Parading Ukrainian prisoners of war through a baying crowd in a rebel-held city was not demeaning, said Russian foreign minister Sergei Lavrov on Monday.
"I saw images of that parade and I didn't see anything close to what could be considered as humiliating," said Lavrov at a news conference.
"Concerning the degrading treatment of war prisoners, let the lawyers handle it," he added. He was referring to a parade in the rebel stronghold of Donetsk on Sunday in which 40 or 50 Ukrainian soldiers were made to walk through a jeering crowd in the main square.
Furious onlookers shouted "Fascists! Fascists!" and threw empty bottles and rotten food at the captured troops, who walked with heads bowed and hands behind their backs.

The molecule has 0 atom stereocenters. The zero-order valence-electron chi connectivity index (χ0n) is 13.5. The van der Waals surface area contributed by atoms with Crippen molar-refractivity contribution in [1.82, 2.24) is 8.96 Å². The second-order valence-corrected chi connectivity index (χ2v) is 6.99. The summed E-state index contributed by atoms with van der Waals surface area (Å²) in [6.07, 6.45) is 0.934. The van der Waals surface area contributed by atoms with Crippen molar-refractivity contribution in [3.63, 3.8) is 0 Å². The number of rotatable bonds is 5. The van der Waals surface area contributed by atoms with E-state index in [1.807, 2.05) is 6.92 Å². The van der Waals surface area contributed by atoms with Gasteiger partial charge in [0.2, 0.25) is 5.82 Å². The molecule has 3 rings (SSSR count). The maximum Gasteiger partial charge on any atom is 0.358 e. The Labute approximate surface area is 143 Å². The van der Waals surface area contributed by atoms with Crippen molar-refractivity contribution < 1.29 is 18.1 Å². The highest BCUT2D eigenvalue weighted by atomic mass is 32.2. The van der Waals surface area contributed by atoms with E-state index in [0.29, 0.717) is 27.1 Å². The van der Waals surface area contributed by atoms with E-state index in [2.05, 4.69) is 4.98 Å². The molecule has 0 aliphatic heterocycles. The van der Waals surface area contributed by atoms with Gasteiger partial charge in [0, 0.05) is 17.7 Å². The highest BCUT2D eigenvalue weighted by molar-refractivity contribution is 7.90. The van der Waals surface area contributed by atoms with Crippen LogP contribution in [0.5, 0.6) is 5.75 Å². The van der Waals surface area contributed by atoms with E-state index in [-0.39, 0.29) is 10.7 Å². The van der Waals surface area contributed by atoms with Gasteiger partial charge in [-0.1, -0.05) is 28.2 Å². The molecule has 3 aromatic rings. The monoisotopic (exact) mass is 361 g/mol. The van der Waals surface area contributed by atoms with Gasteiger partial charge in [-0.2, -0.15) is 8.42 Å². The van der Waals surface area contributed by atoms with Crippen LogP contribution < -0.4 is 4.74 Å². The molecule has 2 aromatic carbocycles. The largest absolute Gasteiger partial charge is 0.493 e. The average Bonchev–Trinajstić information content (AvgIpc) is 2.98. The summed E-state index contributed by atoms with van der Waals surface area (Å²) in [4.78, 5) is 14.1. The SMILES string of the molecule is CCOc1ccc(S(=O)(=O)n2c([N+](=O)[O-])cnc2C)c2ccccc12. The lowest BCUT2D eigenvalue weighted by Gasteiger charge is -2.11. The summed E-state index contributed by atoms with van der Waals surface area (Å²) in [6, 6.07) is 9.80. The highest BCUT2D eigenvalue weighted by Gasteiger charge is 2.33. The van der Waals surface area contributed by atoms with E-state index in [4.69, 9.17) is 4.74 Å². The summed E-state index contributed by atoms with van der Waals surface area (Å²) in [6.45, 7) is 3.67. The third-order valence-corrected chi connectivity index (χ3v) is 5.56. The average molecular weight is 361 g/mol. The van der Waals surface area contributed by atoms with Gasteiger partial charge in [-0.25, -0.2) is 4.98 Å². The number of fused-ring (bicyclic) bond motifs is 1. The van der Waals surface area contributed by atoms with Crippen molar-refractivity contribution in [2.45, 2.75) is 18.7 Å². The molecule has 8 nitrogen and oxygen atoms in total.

It was seen as a riposte to the military parade and Independence Day celebrations held in Kiev earlier in the day, and also appeared to recall the infamous Second World War parade from 1944 when Soviet soldiers marched thousands of defeated German troops through Moscow.
As in 1944, cleaning trucks followed behind the captives in Donetsk spraying water to "cleanse" the streets after they had passed.
After four months of fighting, the daily pummelling of cities by government forces and 2,200 deaths - mostly of civilians - many in the ravaged region saw the treatment of the captives as justified.
"You want to kill our people!" one man in the crowd shouted at the bandaged and clearly terrified detainees.